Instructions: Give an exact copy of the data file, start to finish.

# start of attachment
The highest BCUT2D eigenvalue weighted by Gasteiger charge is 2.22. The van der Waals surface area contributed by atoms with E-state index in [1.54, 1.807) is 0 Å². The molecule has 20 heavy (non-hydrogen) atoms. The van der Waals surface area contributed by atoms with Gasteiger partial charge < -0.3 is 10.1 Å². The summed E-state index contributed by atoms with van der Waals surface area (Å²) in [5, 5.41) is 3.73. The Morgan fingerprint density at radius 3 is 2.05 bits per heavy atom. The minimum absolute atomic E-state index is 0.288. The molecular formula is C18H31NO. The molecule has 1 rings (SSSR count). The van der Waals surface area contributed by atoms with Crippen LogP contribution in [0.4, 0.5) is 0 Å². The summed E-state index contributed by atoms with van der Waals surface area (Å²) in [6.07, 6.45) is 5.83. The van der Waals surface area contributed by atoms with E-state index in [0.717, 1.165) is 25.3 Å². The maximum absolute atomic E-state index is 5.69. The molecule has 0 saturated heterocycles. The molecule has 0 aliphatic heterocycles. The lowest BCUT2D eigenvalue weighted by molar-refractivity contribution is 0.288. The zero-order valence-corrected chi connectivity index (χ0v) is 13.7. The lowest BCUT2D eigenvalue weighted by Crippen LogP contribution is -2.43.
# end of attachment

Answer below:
The highest BCUT2D eigenvalue weighted by Gasteiger charge is 2.22. The van der Waals surface area contributed by atoms with E-state index in [1.54, 1.807) is 0 Å². The molecule has 20 heavy (non-hydrogen) atoms. The van der Waals surface area contributed by atoms with Gasteiger partial charge < -0.3 is 10.1 Å². The summed E-state index contributed by atoms with van der Waals surface area (Å²) in [5, 5.41) is 3.73. The Morgan fingerprint density at radius 3 is 2.05 bits per heavy atom. The minimum absolute atomic E-state index is 0.288. The molecular formula is C18H31NO. The molecule has 1 rings (SSSR count). The van der Waals surface area contributed by atoms with Crippen LogP contribution in [0.4, 0.5) is 0 Å². The summed E-state index contributed by atoms with van der Waals surface area (Å²) in [6.07, 6.45) is 5.83. The van der Waals surface area contributed by atoms with E-state index in [0.717, 1.165) is 25.3 Å². The maximum absolute atomic E-state index is 5.69. The molecule has 0 saturated heterocycles. The molecule has 0 aliphatic heterocycles. The lowest BCUT2D eigenvalue weighted by molar-refractivity contribution is 0.288. The zero-order valence-corrected chi connectivity index (χ0v) is 13.7. The lowest BCUT2D eigenvalue weighted by Crippen LogP contribution is -2.43.